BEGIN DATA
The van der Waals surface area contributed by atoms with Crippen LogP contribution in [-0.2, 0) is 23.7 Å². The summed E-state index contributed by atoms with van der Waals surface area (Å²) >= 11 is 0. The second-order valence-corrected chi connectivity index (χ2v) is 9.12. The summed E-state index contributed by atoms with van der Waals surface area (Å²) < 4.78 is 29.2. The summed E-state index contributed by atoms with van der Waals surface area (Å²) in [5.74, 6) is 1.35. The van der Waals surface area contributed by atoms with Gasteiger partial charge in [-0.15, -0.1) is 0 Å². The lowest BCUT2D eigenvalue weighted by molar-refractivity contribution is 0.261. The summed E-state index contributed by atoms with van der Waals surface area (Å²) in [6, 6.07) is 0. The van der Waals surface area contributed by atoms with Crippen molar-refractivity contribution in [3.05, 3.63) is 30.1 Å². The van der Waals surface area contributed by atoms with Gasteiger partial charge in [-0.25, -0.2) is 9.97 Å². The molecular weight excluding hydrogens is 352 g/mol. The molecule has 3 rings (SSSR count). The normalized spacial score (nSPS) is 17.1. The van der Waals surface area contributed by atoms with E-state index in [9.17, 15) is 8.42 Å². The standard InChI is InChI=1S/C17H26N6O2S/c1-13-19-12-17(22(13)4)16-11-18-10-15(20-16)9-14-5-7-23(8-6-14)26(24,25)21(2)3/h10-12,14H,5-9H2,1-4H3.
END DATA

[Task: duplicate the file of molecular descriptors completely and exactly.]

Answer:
The van der Waals surface area contributed by atoms with Crippen LogP contribution in [-0.2, 0) is 23.7 Å². The summed E-state index contributed by atoms with van der Waals surface area (Å²) >= 11 is 0. The second-order valence-corrected chi connectivity index (χ2v) is 9.12. The summed E-state index contributed by atoms with van der Waals surface area (Å²) < 4.78 is 29.2. The summed E-state index contributed by atoms with van der Waals surface area (Å²) in [5.74, 6) is 1.35. The van der Waals surface area contributed by atoms with Gasteiger partial charge in [-0.15, -0.1) is 0 Å². The lowest BCUT2D eigenvalue weighted by molar-refractivity contribution is 0.261. The summed E-state index contributed by atoms with van der Waals surface area (Å²) in [6, 6.07) is 0. The van der Waals surface area contributed by atoms with Crippen molar-refractivity contribution in [3.05, 3.63) is 30.1 Å². The van der Waals surface area contributed by atoms with Gasteiger partial charge in [-0.25, -0.2) is 9.97 Å². The molecular weight excluding hydrogens is 352 g/mol. The molecule has 3 rings (SSSR count). The normalized spacial score (nSPS) is 17.1. The van der Waals surface area contributed by atoms with E-state index in [9.17, 15) is 8.42 Å². The standard InChI is InChI=1S/C17H26N6O2S/c1-13-19-12-17(22(13)4)16-11-18-10-15(20-16)9-14-5-7-23(8-6-14)26(24,25)21(2)3/h10-12,14H,5-9H2,1-4H3.